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New leads, including possible DNA evidence, are being collected in a 22-year-old homicide investigation into the strangulation death of a teenager in Point Breeze.

For several months, commercials for Gov. Tom Corbett's and Tom Wolf's campaigns have made starkly different claims about the governor's record on education spending.

Democratic gubernatorial candidate Tom Wolf left the Jeep at home and arrived for his Thursday PennLive editorial board meeting in a staff-accommodating Dodge minivan.

Energy is the lifeblood of the economy and government needs to be less restrictive with its regulations.

That was the message of former U.S. Department of Energy Secretary Bill Richardson and Tom Ridge, a former Republican governor of Pennsylvania and the first secretary of the U.S. Department of Homeland Security, as well as Sean Hannity, a conservative political commentator and host of "The Sean Hannity Show," a nationally syndicated talk radio show.

They were the featured speakers Thursday, the final day of the annual Shale Insight conference at the David L. Lawrence Convention Center. Gov. Tom Corbett, who is running for re-election, also spoke at the conference. He said he remains “bullish” on the proposed $2.5 billion Shell Chemicals refinery in Potter Township.

Thousands of protesters against fossil fuels—and fracking in particular—took over New York streets this week, while major businesses and investors announced divestments from fossil fuels in tandem with the United Nations Climate Summit. Still, commodities analysts gathered in Manhattan, as well as shale industry officials, continue to predict a rosy future for natural gas development.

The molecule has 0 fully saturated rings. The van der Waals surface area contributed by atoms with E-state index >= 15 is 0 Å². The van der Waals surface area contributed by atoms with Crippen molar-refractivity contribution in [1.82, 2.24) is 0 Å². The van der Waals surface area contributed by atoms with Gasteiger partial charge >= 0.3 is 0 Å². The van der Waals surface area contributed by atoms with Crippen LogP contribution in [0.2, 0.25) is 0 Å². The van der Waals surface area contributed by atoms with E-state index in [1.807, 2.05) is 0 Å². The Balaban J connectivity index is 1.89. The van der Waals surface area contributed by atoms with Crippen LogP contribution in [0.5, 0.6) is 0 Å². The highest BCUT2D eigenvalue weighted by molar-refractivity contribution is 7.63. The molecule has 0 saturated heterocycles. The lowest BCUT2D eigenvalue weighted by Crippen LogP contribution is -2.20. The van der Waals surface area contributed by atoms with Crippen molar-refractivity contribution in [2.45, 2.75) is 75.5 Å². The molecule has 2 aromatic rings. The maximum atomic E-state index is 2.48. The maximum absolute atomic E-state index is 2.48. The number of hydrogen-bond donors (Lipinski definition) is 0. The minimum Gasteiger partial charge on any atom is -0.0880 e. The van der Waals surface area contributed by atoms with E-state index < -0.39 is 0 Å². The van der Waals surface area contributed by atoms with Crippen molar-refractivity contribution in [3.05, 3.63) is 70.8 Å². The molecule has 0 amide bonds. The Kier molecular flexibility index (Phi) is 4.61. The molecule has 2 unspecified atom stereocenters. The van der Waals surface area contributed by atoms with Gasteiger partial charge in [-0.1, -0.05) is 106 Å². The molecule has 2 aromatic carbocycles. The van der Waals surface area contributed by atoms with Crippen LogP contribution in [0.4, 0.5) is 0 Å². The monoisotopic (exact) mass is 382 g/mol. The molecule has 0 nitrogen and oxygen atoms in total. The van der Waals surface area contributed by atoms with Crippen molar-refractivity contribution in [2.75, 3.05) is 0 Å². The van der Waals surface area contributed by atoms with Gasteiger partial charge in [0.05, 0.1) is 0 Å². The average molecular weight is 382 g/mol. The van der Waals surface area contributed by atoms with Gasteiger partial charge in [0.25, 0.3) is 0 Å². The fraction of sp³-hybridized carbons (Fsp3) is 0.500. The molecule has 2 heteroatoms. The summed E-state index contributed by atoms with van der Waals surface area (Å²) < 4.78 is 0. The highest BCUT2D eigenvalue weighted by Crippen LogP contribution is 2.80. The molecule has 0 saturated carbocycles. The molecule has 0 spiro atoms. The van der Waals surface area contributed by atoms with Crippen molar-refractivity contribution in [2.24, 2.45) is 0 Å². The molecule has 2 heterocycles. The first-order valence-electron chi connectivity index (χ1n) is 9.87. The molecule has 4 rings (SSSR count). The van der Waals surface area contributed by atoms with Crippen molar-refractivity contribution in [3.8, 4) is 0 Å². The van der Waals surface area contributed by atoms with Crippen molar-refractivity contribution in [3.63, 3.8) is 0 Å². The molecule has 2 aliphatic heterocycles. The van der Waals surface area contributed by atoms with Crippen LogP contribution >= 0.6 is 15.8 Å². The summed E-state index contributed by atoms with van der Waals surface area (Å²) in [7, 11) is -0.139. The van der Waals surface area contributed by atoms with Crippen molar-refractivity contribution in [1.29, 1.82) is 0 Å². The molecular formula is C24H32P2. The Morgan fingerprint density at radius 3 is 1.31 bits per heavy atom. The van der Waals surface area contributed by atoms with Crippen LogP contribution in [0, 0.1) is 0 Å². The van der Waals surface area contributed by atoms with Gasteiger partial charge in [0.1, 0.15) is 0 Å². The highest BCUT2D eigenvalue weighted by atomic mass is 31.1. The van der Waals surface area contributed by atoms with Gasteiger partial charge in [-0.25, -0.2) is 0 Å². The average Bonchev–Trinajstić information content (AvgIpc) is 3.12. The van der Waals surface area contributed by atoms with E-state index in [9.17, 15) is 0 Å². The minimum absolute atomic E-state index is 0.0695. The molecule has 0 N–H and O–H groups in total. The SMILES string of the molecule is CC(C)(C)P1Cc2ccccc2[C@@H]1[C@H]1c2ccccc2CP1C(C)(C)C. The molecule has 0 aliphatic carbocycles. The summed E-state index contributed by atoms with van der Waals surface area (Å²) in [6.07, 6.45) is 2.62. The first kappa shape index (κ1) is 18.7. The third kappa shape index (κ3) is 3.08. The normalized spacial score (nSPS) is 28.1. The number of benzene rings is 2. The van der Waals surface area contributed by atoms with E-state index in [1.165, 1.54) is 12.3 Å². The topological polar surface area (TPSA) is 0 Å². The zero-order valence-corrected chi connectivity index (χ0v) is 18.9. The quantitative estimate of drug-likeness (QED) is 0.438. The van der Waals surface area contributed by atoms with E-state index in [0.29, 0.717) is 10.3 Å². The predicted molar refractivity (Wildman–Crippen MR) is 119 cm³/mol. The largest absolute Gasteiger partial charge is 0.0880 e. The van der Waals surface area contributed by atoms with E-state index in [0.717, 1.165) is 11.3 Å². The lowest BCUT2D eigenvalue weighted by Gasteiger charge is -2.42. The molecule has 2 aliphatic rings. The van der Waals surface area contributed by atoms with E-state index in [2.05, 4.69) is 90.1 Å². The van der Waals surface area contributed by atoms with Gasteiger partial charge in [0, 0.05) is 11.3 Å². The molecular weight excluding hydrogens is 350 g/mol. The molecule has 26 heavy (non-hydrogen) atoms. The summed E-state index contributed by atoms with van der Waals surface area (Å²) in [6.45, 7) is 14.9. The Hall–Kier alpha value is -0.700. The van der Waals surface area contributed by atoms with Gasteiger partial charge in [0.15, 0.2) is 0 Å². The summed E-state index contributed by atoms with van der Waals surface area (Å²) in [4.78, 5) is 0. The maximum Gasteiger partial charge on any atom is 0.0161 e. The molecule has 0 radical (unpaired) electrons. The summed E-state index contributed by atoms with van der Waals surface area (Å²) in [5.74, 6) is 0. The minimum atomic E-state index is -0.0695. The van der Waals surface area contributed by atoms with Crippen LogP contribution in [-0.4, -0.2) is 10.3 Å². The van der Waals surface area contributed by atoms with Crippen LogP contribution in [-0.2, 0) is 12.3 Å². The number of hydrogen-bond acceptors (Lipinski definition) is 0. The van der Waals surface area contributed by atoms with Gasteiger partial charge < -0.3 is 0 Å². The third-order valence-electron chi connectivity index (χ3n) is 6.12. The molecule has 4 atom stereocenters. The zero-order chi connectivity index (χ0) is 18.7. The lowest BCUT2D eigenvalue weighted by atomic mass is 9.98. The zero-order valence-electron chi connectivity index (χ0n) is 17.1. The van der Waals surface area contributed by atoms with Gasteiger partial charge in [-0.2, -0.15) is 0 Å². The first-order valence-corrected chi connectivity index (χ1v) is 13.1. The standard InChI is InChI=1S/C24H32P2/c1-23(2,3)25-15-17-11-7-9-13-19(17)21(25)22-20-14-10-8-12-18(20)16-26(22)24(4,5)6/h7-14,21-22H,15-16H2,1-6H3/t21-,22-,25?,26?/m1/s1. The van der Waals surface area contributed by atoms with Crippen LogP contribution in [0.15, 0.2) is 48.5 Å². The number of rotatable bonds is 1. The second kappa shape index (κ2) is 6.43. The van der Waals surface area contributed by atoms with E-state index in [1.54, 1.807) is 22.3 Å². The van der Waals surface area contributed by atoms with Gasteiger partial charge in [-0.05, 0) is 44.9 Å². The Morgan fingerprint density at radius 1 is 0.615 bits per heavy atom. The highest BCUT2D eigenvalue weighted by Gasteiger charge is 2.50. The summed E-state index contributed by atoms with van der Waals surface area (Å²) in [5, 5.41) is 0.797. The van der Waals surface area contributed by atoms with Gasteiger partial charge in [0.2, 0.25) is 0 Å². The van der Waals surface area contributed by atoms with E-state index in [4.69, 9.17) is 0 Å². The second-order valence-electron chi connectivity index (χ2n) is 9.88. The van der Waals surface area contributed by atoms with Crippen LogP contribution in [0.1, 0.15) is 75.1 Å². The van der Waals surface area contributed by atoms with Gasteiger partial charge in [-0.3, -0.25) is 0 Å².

As natural gas production continues to spread across the country, some citizens are trying to fend off drilling rigs and waste sites in their backyards. While gas companies say they already face tough state regulations, that oversight doesn’t always ease residents’ fears. As Ohio quickly becomes a go-to destination for the nation's fracking waste, some people worry about earthquakes and water contamination, and argue the state has taken away their authority to decide whether oil and gas waste should be allowed.

Mike Caplan and Terese Caldararo are walking through the rows of their garden, pointing out the different fruits, vegetables and herbs they planted this spring.

“We’ve got 25 tomato plants: Cherokee tomato, German Johnson’s, Rutgers. You name it we got it,” Caplan says. “And up front we’ve got peppers, bell peppers, and a lot of banana peppers.

“Different kinds of squash and zucchini: acorn squash, summer squash. We grew lettuce here. We had cilantro, we had parsley and rosemary.”

This isn’t in a backyard or even a community garden — it’s on patch of lawn at the U.S. Postal Service’s Processing and Distribution Center on the North Side.

Anybody who grew up in Western Pennsylvania, worked in a mill or rooted for a football team called the “Steelers” might find it hard to believe, but there are more people in Pennsylvania working in the oil and gas industry than there are in the steel industry.

There were 20,999 people employed in the oil and gas industries in Pennsylvania in 2013 while employment in iron and steel mills and ferroalloy manufacturing totaled 13,489, according to the Center for Workforce Information and Analysis, a branch of the Pennsylvania Department of Labor and Industry.

An amendment to the state’s Sunshine Act that would require public bodies to post agendas a day in advance of meetings gained steam Tuesday with a key House committee chairman saying it has bipartisan support and will “move forward” in the Legislature.

“I think it’s just common sense,” said state Rep. Daryl Metcalfe, R-12, Cranberry Township. “You would think this is already in place.”

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